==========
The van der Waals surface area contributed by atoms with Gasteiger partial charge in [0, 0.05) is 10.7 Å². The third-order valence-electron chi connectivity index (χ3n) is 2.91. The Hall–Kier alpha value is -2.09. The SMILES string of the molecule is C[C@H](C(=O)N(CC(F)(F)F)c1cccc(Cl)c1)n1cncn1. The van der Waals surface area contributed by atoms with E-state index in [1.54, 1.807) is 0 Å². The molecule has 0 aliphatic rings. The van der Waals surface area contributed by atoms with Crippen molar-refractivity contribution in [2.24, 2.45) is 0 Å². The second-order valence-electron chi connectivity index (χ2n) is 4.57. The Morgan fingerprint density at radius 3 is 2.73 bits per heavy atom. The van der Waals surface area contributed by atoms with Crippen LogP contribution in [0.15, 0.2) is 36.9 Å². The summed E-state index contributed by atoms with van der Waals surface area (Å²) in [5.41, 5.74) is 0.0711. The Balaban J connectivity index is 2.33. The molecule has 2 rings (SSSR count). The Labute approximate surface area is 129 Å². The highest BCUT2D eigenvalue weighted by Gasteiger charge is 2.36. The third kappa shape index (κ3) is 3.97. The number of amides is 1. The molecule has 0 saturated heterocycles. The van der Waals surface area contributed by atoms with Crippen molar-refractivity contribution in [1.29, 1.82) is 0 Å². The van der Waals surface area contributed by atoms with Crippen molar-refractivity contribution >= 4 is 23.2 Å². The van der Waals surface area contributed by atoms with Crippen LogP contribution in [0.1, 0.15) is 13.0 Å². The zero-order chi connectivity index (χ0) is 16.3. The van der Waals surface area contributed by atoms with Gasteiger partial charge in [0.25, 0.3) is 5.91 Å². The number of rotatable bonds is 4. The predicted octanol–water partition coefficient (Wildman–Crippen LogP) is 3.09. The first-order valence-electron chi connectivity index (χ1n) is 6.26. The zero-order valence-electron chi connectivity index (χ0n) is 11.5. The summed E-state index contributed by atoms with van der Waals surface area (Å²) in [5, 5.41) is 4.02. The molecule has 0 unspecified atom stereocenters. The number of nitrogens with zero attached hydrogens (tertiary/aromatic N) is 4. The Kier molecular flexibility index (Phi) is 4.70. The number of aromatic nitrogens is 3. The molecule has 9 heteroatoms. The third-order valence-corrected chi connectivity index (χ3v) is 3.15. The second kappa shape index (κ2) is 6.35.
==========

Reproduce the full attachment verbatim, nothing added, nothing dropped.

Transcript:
The van der Waals surface area contributed by atoms with Gasteiger partial charge in [0, 0.05) is 10.7 Å². The third-order valence-electron chi connectivity index (χ3n) is 2.91. The Hall–Kier alpha value is -2.09. The SMILES string of the molecule is C[C@H](C(=O)N(CC(F)(F)F)c1cccc(Cl)c1)n1cncn1. The van der Waals surface area contributed by atoms with E-state index in [1.54, 1.807) is 0 Å². The molecule has 0 aliphatic rings. The van der Waals surface area contributed by atoms with Crippen molar-refractivity contribution in [2.24, 2.45) is 0 Å². The second-order valence-electron chi connectivity index (χ2n) is 4.57. The Morgan fingerprint density at radius 3 is 2.73 bits per heavy atom. The van der Waals surface area contributed by atoms with Crippen LogP contribution in [0.15, 0.2) is 36.9 Å². The summed E-state index contributed by atoms with van der Waals surface area (Å²) in [5.41, 5.74) is 0.0711. The Balaban J connectivity index is 2.33. The molecule has 2 rings (SSSR count). The Labute approximate surface area is 129 Å². The highest BCUT2D eigenvalue weighted by Gasteiger charge is 2.36. The third kappa shape index (κ3) is 3.97. The number of amides is 1. The molecule has 0 saturated heterocycles. The van der Waals surface area contributed by atoms with Crippen molar-refractivity contribution in [1.29, 1.82) is 0 Å². The van der Waals surface area contributed by atoms with Crippen molar-refractivity contribution >= 4 is 23.2 Å². The van der Waals surface area contributed by atoms with Crippen LogP contribution in [0.1, 0.15) is 13.0 Å². The zero-order chi connectivity index (χ0) is 16.3. The van der Waals surface area contributed by atoms with Gasteiger partial charge in [0.25, 0.3) is 5.91 Å². The number of rotatable bonds is 4. The predicted octanol–water partition coefficient (Wildman–Crippen LogP) is 3.09. The first-order valence-electron chi connectivity index (χ1n) is 6.26. The zero-order valence-electron chi connectivity index (χ0n) is 11.5. The summed E-state index contributed by atoms with van der Waals surface area (Å²) in [5, 5.41) is 4.02. The molecule has 0 unspecified atom stereocenters. The number of nitrogens with zero attached hydrogens (tertiary/aromatic N) is 4. The Kier molecular flexibility index (Phi) is 4.70. The number of aromatic nitrogens is 3. The molecule has 9 heteroatoms. The third-order valence-corrected chi connectivity index (χ3v) is 3.15. The second kappa shape index (κ2) is 6.35.